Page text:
In this paper, some of the results are presented from a series of quasi-static tests on CLT wall panels conducted at FPInnovation-Forintek in Vancouver, BC. CLT wall panels with various configurations and connection details were tested. Wall configurations included single panel walls with three different aspect ratios, multi-panel walls with step joints and different types of screws to connect them, as well as two-storey wall assemblies. Connections for securing the walls to the foundation included: off-the-shelf steel brackets with annular ring nails, spiral nails, and screws; combination of steel brackets and hold-downs; diagonally placed long screws; and custom made brackets with timber rivets. Results showed that CLT walls can have adequate seismic performance when nails or screws are used with the steel brackets. Use of hold-downs with nails on each end of the wall improves its seismic performance. Use of diagonally placed long screws to connect the CLT walls to the floor below is not recommended in high seismic zones due to less ductile wall behaviour. Use of step joints in longer walls can be an effective solution not only to reduce the wall stiffness and thus reduce the seismic input load, but also to improve the wall deformation capabilities. Timber rivets in smaller groups with custom made brackets were found to be effective connectors for CLT wall panels. Further research in this field is needed to further clarify the use of timber rivets in CLT.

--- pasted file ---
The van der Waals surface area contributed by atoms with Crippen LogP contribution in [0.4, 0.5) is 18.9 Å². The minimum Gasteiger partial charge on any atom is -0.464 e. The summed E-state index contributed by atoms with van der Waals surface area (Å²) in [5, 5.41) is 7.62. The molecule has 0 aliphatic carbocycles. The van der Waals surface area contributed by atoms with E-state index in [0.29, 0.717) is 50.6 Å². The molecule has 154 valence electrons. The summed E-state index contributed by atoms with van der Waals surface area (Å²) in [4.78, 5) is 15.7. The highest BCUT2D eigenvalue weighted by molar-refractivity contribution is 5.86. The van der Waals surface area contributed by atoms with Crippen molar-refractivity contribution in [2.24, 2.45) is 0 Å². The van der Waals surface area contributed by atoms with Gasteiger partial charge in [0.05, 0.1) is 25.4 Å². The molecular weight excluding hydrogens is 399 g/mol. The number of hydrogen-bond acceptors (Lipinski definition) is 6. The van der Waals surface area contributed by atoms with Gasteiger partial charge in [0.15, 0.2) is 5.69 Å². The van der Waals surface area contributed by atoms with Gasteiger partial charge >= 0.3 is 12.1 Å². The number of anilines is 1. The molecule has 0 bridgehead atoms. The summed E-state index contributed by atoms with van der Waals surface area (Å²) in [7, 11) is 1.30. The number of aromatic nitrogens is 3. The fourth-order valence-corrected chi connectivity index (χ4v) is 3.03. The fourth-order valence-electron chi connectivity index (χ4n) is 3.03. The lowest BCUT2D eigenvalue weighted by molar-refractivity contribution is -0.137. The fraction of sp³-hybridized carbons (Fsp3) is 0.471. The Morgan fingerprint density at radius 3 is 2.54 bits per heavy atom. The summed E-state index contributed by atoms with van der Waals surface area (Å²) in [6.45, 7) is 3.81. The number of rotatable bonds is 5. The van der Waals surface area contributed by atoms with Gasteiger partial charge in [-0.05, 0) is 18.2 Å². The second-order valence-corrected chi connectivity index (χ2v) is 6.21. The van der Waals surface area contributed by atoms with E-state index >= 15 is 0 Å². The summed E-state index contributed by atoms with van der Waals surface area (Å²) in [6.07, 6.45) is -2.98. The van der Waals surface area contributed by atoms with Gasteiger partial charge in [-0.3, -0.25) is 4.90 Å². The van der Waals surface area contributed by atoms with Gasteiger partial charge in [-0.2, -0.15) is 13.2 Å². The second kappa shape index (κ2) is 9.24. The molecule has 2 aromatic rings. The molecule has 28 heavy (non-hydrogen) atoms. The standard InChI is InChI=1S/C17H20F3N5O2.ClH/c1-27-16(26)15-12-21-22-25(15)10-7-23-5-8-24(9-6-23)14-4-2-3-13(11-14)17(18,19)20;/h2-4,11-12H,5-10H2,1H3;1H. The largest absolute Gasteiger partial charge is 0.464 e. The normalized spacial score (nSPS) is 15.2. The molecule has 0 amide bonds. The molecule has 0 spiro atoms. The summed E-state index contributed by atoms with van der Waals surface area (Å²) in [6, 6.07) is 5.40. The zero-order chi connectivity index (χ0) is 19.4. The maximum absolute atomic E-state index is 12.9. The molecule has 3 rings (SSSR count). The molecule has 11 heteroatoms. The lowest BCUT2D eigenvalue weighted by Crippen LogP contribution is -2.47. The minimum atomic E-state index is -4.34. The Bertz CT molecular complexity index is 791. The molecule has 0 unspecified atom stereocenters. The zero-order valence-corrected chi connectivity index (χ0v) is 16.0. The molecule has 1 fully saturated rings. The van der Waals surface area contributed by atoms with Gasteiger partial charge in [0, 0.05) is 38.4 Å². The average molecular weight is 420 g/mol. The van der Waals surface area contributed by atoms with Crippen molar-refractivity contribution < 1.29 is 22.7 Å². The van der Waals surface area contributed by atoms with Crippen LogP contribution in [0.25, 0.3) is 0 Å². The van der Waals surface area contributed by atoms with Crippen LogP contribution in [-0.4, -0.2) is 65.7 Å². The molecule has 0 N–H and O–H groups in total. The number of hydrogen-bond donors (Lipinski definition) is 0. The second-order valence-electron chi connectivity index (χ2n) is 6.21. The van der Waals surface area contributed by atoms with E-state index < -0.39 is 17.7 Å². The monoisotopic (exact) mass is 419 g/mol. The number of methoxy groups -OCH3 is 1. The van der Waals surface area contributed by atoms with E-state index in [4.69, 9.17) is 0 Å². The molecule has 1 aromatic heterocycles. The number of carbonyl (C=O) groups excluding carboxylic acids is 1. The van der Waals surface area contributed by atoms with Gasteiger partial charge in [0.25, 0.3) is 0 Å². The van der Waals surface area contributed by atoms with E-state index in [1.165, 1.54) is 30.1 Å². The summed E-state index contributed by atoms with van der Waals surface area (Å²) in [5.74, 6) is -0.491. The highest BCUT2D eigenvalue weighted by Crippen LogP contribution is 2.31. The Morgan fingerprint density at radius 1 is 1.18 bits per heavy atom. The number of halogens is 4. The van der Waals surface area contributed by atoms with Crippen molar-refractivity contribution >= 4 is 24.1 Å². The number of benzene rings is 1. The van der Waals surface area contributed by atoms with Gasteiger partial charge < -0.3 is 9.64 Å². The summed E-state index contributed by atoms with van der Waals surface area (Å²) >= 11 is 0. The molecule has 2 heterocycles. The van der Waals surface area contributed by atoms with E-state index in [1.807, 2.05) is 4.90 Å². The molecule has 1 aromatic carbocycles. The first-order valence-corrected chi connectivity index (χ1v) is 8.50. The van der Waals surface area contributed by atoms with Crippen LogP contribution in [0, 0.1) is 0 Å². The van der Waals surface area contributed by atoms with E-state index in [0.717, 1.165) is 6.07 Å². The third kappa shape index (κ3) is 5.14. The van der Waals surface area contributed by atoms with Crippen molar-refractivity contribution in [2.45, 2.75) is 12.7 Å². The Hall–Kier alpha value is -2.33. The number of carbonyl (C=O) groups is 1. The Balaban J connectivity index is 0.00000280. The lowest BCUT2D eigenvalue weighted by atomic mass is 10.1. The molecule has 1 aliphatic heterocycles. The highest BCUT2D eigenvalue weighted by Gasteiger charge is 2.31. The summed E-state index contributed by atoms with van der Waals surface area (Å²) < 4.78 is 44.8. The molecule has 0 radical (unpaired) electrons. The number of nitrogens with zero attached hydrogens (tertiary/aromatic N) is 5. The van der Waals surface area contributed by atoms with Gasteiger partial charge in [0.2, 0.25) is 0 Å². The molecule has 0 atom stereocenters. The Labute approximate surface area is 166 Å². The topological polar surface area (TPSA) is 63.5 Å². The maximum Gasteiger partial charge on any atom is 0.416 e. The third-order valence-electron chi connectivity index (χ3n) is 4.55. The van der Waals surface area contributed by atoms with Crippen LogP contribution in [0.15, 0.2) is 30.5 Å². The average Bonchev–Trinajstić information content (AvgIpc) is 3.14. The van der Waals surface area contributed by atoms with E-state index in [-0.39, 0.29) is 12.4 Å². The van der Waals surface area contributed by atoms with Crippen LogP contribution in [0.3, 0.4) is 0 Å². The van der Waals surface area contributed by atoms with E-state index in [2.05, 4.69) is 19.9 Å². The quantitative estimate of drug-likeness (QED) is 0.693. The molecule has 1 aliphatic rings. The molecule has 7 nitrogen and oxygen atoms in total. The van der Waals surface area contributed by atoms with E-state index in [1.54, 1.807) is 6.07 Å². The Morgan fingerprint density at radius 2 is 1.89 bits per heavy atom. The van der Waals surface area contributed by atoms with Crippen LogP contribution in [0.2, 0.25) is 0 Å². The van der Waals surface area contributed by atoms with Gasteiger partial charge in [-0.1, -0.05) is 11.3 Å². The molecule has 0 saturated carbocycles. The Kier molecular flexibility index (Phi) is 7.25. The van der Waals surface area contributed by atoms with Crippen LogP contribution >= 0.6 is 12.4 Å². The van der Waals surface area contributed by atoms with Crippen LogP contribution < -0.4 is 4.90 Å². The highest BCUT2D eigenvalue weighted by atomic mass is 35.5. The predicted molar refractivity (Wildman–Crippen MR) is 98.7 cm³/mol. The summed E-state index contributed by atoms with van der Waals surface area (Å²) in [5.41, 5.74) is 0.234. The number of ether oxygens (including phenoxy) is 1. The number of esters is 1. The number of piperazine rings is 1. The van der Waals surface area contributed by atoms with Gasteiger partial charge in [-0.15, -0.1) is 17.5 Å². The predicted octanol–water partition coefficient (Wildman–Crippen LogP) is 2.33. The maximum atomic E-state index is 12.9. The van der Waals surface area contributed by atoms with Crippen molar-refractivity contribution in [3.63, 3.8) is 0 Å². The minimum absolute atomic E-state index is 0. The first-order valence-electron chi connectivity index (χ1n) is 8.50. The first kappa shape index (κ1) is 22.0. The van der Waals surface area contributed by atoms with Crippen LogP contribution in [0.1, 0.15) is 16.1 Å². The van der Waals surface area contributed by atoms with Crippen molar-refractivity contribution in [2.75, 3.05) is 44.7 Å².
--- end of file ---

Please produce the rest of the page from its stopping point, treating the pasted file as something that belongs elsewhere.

This note examined the effects of adding nanoclays to phenol-formaldehyde resin during the manufacture of oriented strand lumber (OSL) on its in-plane permeability. The panels were made from mountain pine beetle (MPB) attacked lodgepole pine (Pinus contorta) strands. Three different montmorillonite nanoclays were mixed with the PF resin: Na+, hydrophobic organics modified 10A, and hydrophilic organics modified 30B. None of the nanoclays changed the permeability of OSL significantly. The MPB-OSL had higher in-plane permeability than those conventionally made from aspen, which indicated that the pressing time could be shorter for MPB-OSL compared with OSL made from MPB-free strands.